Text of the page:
Appendix A. Additional methods used for DNA fingerprinting, substrate preparations, Quantitative PCR, and data analysis.
Oligonucleotide fingerprinting of rRNA genes (OFRG)
Clones obtained from fungal rRNA sequences were subjected to a series of hybridization experiments, each containing a single 10-nucleotide DNA probe. Briefly, rRNA gene clones were printed onto nylon membranes (11 × 7 cm) using a QPix robot (Genetix, Hampshire, UK). The arrays were fixed by UV crosslinking (70 mJ), denatured with 0.5 N NaOH/1.5 M NaCl, neutralized with 50 mM Na phosphate pH 7.2, covered with boiling 0.1% SDS, and allowed to cool for 10 min. Arrays were then hybridized overnight at 11°C with 33P-labeled DNA oligonucleotide probes. Arrays were washed twice in 1X SSC for 30 min at 11°C, dried, and phosphorimaged.
The probe set used in this study was: F1, AGTTTTTGGG; F2, CAAGCCGATG; F6, CGCTGGCTTC; F8, TGGCCGGAAG; F9, GAAACTCACC; F10, CGTGCGGTTC; F11, GTGGAGCCTG; F12, GGGACTATCG; F13, GGGATCGGGC; F21, TCACCTTGGC; F23, CAGGTCTGTG; F29, CACCACCAGG; F30, CTGGTCGCCG; F31, TTTGCGGGCC; F32, ACCTGCTAAA; F33, GGCACCTTAC; F35, AGGGACAGTC; F36, CGGTCCGCAT; F37, CTTTGGCTGG; F40, ACTGCGAAAG; F41, TCTAGGACCG; F42, ATAGCCCGGC; F43, AAGTTTTTGG; F44, GGTCCGGGTA; F45, CTGACAGAGC; F46, GTCTGGGTAA; F49, CCAGCGAGTT; S5, GCTTCTTAGA; S7, GGTCTGGGTA; S9, TCCAGACACA; S11, TTATTGAAGA; S13, AGGTCTGGGT; L2, GGGCATTAGT; L3, TAACCTTGGC; L4, GTCGGGGGCA; L5, TTTGGGTTCT; L7, GAGTGGAGCC; L8, AGCGAGTTTA; L12, CAATTGTCAG; L13, GACTATCGGC; L14, GAGAGGTCTG; L25, AGTATGGTCG; L26, GCCGGCTTCT; L28, GTGCGGTTCT; L30, GGTTAATTCC.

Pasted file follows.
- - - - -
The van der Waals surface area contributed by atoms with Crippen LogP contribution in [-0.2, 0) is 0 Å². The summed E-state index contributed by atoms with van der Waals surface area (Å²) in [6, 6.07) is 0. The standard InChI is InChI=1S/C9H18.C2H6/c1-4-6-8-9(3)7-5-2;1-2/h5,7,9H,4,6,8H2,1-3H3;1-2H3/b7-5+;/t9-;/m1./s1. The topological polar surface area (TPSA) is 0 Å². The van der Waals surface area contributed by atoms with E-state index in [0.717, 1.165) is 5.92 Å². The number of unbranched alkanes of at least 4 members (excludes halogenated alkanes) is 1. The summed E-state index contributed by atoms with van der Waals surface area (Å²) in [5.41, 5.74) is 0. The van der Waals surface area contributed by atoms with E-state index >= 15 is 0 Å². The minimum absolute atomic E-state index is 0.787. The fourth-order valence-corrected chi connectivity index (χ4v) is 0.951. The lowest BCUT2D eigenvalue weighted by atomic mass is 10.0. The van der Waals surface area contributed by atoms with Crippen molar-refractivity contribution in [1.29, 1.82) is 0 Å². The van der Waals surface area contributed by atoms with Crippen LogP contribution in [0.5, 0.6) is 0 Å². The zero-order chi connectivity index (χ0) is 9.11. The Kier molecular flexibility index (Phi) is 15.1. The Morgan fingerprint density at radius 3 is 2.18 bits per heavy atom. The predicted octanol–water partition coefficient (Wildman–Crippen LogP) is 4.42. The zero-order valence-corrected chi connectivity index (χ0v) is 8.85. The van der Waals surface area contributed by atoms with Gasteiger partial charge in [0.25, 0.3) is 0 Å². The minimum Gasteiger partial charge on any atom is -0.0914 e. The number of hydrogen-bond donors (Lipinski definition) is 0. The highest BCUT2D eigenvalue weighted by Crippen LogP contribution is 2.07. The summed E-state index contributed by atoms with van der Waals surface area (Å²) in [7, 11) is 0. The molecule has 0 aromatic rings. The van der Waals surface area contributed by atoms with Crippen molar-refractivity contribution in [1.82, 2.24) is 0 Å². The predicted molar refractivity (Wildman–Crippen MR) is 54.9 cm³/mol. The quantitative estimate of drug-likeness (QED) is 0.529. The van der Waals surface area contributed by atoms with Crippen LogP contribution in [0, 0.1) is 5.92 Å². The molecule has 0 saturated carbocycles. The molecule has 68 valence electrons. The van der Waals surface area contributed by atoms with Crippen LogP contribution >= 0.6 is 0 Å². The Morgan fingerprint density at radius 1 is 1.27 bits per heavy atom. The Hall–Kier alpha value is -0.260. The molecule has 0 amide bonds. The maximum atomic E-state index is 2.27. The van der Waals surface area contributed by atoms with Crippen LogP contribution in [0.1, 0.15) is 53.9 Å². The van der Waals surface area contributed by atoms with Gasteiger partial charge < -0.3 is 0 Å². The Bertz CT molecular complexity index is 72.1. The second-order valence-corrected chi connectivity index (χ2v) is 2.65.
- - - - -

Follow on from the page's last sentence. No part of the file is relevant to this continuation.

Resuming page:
The results from the hybridization experiments were used to create a fingerprint for each clone using the classification scheme described in Jeske et al. (2007). A UPGMA dendogram of the fingerprints was constructed using GCPAT (Figueroa et al. 2004). This dendrogram combined with the nucleotide sequences of representative clones from the most abundant fingerprints (i.e., those represented by at least 15 clones each) were used to refine the groupings into phylotypes (hereafter “taxa”). The number of clones represented within each taxon is an index of the relative abundance of that taxon in the litter subsample.
Preparation of lignocellulose and tannin-protein
To make lignocellulose, we ground live Pinus canariensis needles collected on the UCI campus in liquid N until they achieved the consistency of flour. Twenty five g of the material was washed in 250 mL deionized water at 80 ºC for 4 h, then refluxed in 250 mL 1:1 cyclohexane-ethanol at 80–85 ºC for 4 h. The material was transferred to a fresh solution of cyclohexane-ethanol, and the reflux step was repeated. We then refluxed the material in 250 mL ethanol at 85–90 ºC for two h, and repeated this step until the ethanol remained colorless. The material was added to 250 mL of deionized water, washed for 2 h at 80 ºC, and then filtered to remove the water. The remaining material (purified lignocellulose) was dried for 24 h at 60 ºC.
To prepare the tannin-protein solution, we mixed 2 g bovine serum albumin in 1 L 0.17 M sodium chloride to the tannic acid dissolved in deionized water. The solutions were combined in a 1:2 (tannin:protein) ratio by volume. The solution was allowed to stand for 15 minutes, and then was centrifuged at 5000 g for 15 minutes. The supernatant was discarded, and the pellet (tannin-protein complexes) was dried at 60 ˚C for three days.